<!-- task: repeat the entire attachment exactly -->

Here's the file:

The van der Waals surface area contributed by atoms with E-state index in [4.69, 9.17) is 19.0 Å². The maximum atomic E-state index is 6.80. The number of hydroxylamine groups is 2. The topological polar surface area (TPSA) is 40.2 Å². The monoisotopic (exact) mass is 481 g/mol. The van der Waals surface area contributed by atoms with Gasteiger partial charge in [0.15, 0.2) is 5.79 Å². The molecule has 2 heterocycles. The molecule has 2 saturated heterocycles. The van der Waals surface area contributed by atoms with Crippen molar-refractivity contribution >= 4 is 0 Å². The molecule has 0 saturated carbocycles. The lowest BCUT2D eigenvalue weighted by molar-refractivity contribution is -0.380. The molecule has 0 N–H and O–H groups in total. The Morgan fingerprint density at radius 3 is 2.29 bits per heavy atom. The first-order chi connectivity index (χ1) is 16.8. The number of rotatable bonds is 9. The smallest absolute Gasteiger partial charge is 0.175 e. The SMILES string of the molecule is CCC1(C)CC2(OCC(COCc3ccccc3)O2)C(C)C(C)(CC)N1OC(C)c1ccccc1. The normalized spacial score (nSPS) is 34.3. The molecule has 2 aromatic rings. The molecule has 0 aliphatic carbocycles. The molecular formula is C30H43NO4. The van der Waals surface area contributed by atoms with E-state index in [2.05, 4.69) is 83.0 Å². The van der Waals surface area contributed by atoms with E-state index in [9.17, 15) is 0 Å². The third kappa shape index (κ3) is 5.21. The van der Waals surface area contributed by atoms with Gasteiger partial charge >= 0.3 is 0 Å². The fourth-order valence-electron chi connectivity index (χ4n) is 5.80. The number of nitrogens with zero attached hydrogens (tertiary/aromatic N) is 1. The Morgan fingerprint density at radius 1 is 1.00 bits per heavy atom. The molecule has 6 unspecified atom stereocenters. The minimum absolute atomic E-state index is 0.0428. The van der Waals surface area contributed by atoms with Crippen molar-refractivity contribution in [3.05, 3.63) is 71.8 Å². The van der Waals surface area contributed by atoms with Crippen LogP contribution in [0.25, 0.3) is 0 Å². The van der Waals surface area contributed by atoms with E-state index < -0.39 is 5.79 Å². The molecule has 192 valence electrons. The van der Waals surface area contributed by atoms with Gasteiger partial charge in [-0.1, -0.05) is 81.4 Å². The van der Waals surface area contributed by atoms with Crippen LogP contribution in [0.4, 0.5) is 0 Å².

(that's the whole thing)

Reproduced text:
The van der Waals surface area contributed by atoms with E-state index in [4.69, 9.17) is 19.0 Å². The maximum atomic E-state index is 6.80. The number of hydroxylamine groups is 2. The topological polar surface area (TPSA) is 40.2 Å². The monoisotopic (exact) mass is 481 g/mol. The van der Waals surface area contributed by atoms with Gasteiger partial charge in [0.15, 0.2) is 5.79 Å². The molecule has 2 heterocycles. The molecule has 2 saturated heterocycles. The van der Waals surface area contributed by atoms with Crippen molar-refractivity contribution >= 4 is 0 Å². The molecule has 0 saturated carbocycles. The lowest BCUT2D eigenvalue weighted by molar-refractivity contribution is -0.380. The molecule has 0 N–H and O–H groups in total. The Morgan fingerprint density at radius 3 is 2.29 bits per heavy atom. The first-order chi connectivity index (χ1) is 16.8. The number of rotatable bonds is 9. The smallest absolute Gasteiger partial charge is 0.175 e. The SMILES string of the molecule is CCC1(C)CC2(OCC(COCc3ccccc3)O2)C(C)C(C)(CC)N1OC(C)c1ccccc1. The normalized spacial score (nSPS) is 34.3. The molecule has 2 aromatic rings. The molecule has 0 aliphatic carbocycles. The molecular formula is C30H43NO4. The van der Waals surface area contributed by atoms with E-state index in [2.05, 4.69) is 83.0 Å². The van der Waals surface area contributed by atoms with E-state index in [9.17, 15) is 0 Å². The third kappa shape index (κ3) is 5.21. The van der Waals surface area contributed by atoms with Gasteiger partial charge >= 0.3 is 0 Å². The fourth-order valence-electron chi connectivity index (χ4n) is 5.80. The number of nitrogens with zero attached hydrogens (tertiary/aromatic N) is 1. The Morgan fingerprint density at radius 1 is 1.00 bits per heavy atom. The molecule has 6 unspecified atom stereocenters. The minimum absolute atomic E-state index is 0.0428. The van der Waals surface area contributed by atoms with Crippen molar-refractivity contribution in [3.05, 3.63) is 71.8 Å². The van der Waals surface area contributed by atoms with Crippen LogP contribution in [0.25, 0.3) is 0 Å². The van der Waals surface area contributed by atoms with E-state index < -0.39 is 5.79 Å². The molecule has 192 valence electrons. The van der Waals surface area contributed by atoms with Gasteiger partial charge in [-0.1, -0.05) is 81.4 Å². The van der Waals surface area contributed by atoms with Crippen LogP contribution in [0.4, 0.5) is 0 Å².